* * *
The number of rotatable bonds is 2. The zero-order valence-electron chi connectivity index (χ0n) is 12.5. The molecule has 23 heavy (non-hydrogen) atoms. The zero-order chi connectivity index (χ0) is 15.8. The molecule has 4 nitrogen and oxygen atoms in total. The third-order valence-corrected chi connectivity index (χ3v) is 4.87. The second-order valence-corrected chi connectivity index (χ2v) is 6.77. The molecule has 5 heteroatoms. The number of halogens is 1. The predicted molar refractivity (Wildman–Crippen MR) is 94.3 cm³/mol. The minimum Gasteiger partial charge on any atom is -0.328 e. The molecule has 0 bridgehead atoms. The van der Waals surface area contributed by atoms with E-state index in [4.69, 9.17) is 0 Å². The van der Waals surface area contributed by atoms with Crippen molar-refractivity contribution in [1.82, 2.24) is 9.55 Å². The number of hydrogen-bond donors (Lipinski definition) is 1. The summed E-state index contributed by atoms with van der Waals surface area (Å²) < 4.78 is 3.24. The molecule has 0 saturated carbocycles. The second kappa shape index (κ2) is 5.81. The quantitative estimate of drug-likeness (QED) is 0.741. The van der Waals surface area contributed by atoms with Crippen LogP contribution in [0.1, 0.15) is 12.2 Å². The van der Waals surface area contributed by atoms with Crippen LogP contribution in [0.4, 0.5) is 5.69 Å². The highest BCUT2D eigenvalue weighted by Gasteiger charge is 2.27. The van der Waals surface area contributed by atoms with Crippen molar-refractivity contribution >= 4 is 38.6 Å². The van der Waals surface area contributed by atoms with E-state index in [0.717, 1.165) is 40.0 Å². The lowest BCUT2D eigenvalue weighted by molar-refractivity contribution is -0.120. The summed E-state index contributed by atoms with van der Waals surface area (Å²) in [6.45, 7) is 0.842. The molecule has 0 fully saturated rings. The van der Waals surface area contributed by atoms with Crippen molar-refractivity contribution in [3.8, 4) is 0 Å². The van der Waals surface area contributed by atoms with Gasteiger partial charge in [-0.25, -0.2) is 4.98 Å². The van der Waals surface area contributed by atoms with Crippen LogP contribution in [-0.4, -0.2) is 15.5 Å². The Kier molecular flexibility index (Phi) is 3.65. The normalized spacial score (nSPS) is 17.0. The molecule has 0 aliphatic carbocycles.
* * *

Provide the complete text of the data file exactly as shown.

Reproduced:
The number of rotatable bonds is 2. The zero-order valence-electron chi connectivity index (χ0n) is 12.5. The molecule has 23 heavy (non-hydrogen) atoms. The zero-order chi connectivity index (χ0) is 15.8. The molecule has 4 nitrogen and oxygen atoms in total. The third-order valence-corrected chi connectivity index (χ3v) is 4.87. The second-order valence-corrected chi connectivity index (χ2v) is 6.77. The molecule has 5 heteroatoms. The number of halogens is 1. The predicted molar refractivity (Wildman–Crippen MR) is 94.3 cm³/mol. The minimum Gasteiger partial charge on any atom is -0.328 e. The molecule has 0 bridgehead atoms. The van der Waals surface area contributed by atoms with E-state index in [4.69, 9.17) is 0 Å². The van der Waals surface area contributed by atoms with Crippen molar-refractivity contribution in [1.82, 2.24) is 9.55 Å². The number of hydrogen-bond donors (Lipinski definition) is 1. The summed E-state index contributed by atoms with van der Waals surface area (Å²) < 4.78 is 3.24. The molecule has 0 saturated carbocycles. The second kappa shape index (κ2) is 5.81. The quantitative estimate of drug-likeness (QED) is 0.741. The van der Waals surface area contributed by atoms with Crippen LogP contribution in [0.1, 0.15) is 12.2 Å². The van der Waals surface area contributed by atoms with Crippen LogP contribution in [0.4, 0.5) is 5.69 Å². The highest BCUT2D eigenvalue weighted by Gasteiger charge is 2.27. The van der Waals surface area contributed by atoms with Crippen molar-refractivity contribution >= 4 is 38.6 Å². The van der Waals surface area contributed by atoms with E-state index in [0.717, 1.165) is 40.0 Å². The lowest BCUT2D eigenvalue weighted by molar-refractivity contribution is -0.120. The summed E-state index contributed by atoms with van der Waals surface area (Å²) in [6.45, 7) is 0.842. The molecule has 0 fully saturated rings. The van der Waals surface area contributed by atoms with Crippen molar-refractivity contribution in [3.8, 4) is 0 Å². The van der Waals surface area contributed by atoms with Gasteiger partial charge in [-0.25, -0.2) is 4.98 Å². The van der Waals surface area contributed by atoms with Crippen LogP contribution in [-0.4, -0.2) is 15.5 Å². The Kier molecular flexibility index (Phi) is 3.65. The normalized spacial score (nSPS) is 17.0. The molecule has 0 aliphatic carbocycles.